She noted that two years ago, Delta was last among the major U.S. air carriers for on-time flight performance. She said figures released in June indicate that Delta had become the third best, only behind Southwest Airlines and Northwest Airlines. She added that Delta had the fewest number of baggage-related complaints among the major carriers in June.
"We think Delta has made great strides since late 1997, and we're always looking for ways to improve," Ms. Horner said.
However, Delta leads the industry in the rate of involuntary passenger bumpings. In the second quarter, Delta reported 5,519 bumpings -- nearly half the total of 11,908 for all 10 major airlines.
That's why some air travelers said they don't think the industry should be left on its own to correct deficiencies.
"There are some inherent problems with self-regulation," said Terry Shaw, who recalls having to land in Rochester rather than his intended Buffalo destination on a flight in December.
Shaw traveled with his wife and young child at the time, and he said the problem had nothing to do weather. He blamed it on a mix-up at the booking counter.
Federal regulators confirm that problems with reservations, tickets and boarding are the fourth most common complaint (flight problems, customer service and baggage problems are the top three complaint categories.)
Brian Berkman, president of Koch Travel in Kenmore, believes there is growing consumer dissatisfaction with airline service.
"There's definitely such a thing as air rage," he said. "You're dealing with more and more congestion in airports, crowded planes and far more delays. Even the food seems to be getting worse."
Berkman expressed skepticism about the airline industry's effort to craft its own blueprint for bolstering the rights of passengers.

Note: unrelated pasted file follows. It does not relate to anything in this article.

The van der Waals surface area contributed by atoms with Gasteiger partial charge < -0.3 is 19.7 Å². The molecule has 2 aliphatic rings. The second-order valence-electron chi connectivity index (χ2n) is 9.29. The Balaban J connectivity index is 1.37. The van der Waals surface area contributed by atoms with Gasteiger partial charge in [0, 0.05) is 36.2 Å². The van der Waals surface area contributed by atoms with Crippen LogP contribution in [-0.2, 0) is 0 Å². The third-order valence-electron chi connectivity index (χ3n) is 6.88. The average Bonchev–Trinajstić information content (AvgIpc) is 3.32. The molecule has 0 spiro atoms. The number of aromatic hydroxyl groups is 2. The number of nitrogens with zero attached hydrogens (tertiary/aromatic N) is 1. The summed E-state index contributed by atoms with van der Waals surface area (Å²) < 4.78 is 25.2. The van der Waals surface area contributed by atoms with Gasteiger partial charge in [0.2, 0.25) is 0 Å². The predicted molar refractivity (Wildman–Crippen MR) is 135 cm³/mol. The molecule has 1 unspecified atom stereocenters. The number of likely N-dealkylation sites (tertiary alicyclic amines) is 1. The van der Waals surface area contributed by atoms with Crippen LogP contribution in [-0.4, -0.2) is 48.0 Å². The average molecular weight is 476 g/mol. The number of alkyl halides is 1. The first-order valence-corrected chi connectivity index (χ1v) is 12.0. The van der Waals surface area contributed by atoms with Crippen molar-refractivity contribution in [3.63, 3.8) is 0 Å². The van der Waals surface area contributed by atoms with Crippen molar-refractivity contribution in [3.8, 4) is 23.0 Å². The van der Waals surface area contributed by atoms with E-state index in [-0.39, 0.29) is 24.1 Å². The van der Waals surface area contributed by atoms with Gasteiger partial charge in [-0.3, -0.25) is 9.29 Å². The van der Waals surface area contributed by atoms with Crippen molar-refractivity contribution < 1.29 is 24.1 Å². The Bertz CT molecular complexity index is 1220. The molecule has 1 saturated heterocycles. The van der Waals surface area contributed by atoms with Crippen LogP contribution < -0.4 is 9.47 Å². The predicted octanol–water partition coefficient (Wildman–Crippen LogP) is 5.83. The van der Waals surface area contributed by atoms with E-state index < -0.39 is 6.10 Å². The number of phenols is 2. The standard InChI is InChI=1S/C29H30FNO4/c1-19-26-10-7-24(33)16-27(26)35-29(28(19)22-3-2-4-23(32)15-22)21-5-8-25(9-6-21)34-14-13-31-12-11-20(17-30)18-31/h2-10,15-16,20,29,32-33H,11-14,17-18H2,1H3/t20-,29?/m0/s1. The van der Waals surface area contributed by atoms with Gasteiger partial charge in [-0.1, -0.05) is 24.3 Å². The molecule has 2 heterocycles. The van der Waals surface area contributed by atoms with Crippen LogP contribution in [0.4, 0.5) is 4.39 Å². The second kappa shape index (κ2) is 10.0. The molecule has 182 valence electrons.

"The airlines just don't want a law passed. They'll say or do anything to avoid having a new law passed," he said.
Ms. McDonnell-Covelli said she thinks the powerful airline industry has "put enough pressure" on Congress to dash any hope that meaningful legislation will be passed.
"I think the bill of rights could be diluted to such an extent that customers would end up seeing very little difference," she said.
An expert who tracks the financial side of the aviation industry said carriers face some potential economic turbulence. James Beyer is editor of the Avmark Newsletter, a publication of Avmark Services Ltd., an aviation financial analysis and appraisal company.
"Airlines are facing a lot of pressure from labor to raise wages," Beyer said. "They're also getting hit with higher fuel costs. If you remember that fuel accounts for about 20 percent of a carrier's fixed costs."
Ms. Worthington warned that some airlines could see profits take a nose dive if they don't take swift steps to upgrade service.
"I'm already seeing people who are choosing their airline more carefully," she said. "Even if they have frequent-flier miles on one carrier, they're more prone to choosing another if that airline has a better on-time track record."